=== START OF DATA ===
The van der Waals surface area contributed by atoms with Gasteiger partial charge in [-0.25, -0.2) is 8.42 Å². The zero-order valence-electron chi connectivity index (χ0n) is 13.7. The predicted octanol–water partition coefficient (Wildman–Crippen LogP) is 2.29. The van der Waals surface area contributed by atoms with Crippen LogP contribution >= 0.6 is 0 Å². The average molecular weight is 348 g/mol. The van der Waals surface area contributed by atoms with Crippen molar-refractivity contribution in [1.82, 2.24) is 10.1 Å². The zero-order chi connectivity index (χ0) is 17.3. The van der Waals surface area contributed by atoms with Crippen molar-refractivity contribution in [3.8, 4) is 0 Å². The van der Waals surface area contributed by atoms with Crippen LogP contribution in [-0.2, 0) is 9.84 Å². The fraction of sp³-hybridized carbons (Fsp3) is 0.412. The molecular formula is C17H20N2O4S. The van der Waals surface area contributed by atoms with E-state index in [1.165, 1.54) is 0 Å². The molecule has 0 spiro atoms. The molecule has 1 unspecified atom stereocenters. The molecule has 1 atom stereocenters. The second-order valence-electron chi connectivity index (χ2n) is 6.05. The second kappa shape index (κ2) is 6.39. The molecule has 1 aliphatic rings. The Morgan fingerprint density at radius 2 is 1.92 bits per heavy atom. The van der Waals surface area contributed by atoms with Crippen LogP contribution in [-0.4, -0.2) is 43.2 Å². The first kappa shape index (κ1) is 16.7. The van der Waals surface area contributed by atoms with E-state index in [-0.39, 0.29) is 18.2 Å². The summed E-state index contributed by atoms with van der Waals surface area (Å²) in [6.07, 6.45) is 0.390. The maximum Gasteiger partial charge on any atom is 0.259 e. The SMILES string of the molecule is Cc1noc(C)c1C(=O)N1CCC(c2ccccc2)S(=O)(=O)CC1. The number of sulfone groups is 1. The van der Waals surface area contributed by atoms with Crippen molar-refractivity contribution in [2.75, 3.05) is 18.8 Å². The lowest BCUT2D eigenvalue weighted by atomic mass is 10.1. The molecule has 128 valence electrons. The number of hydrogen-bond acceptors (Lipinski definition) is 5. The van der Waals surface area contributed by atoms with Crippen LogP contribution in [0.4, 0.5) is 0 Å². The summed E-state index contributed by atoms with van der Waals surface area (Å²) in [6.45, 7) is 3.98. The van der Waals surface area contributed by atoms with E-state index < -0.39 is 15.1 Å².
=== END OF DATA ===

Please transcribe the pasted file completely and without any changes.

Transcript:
The van der Waals surface area contributed by atoms with Gasteiger partial charge in [-0.25, -0.2) is 8.42 Å². The zero-order valence-electron chi connectivity index (χ0n) is 13.7. The predicted octanol–water partition coefficient (Wildman–Crippen LogP) is 2.29. The van der Waals surface area contributed by atoms with Crippen LogP contribution >= 0.6 is 0 Å². The average molecular weight is 348 g/mol. The van der Waals surface area contributed by atoms with Crippen molar-refractivity contribution in [1.82, 2.24) is 10.1 Å². The zero-order chi connectivity index (χ0) is 17.3. The van der Waals surface area contributed by atoms with Crippen molar-refractivity contribution in [3.8, 4) is 0 Å². The van der Waals surface area contributed by atoms with Crippen LogP contribution in [-0.2, 0) is 9.84 Å². The fraction of sp³-hybridized carbons (Fsp3) is 0.412. The molecular formula is C17H20N2O4S. The van der Waals surface area contributed by atoms with E-state index in [1.165, 1.54) is 0 Å². The molecule has 0 spiro atoms. The molecule has 1 unspecified atom stereocenters. The molecule has 1 atom stereocenters. The second-order valence-electron chi connectivity index (χ2n) is 6.05. The second kappa shape index (κ2) is 6.39. The molecule has 1 aliphatic rings. The Morgan fingerprint density at radius 2 is 1.92 bits per heavy atom. The van der Waals surface area contributed by atoms with Crippen LogP contribution in [-0.4, -0.2) is 43.2 Å². The first kappa shape index (κ1) is 16.7. The van der Waals surface area contributed by atoms with E-state index in [-0.39, 0.29) is 18.2 Å². The summed E-state index contributed by atoms with van der Waals surface area (Å²) in [6.07, 6.45) is 0.390. The maximum Gasteiger partial charge on any atom is 0.259 e. The SMILES string of the molecule is Cc1noc(C)c1C(=O)N1CCC(c2ccccc2)S(=O)(=O)CC1. The number of sulfone groups is 1. The van der Waals surface area contributed by atoms with Crippen molar-refractivity contribution in [2.75, 3.05) is 18.8 Å². The lowest BCUT2D eigenvalue weighted by atomic mass is 10.1. The molecule has 128 valence electrons. The number of hydrogen-bond acceptors (Lipinski definition) is 5. The van der Waals surface area contributed by atoms with Crippen LogP contribution in [0.4, 0.5) is 0 Å². The summed E-state index contributed by atoms with van der Waals surface area (Å²) in [6.45, 7) is 3.98. The van der Waals surface area contributed by atoms with E-state index < -0.39 is 15.1 Å².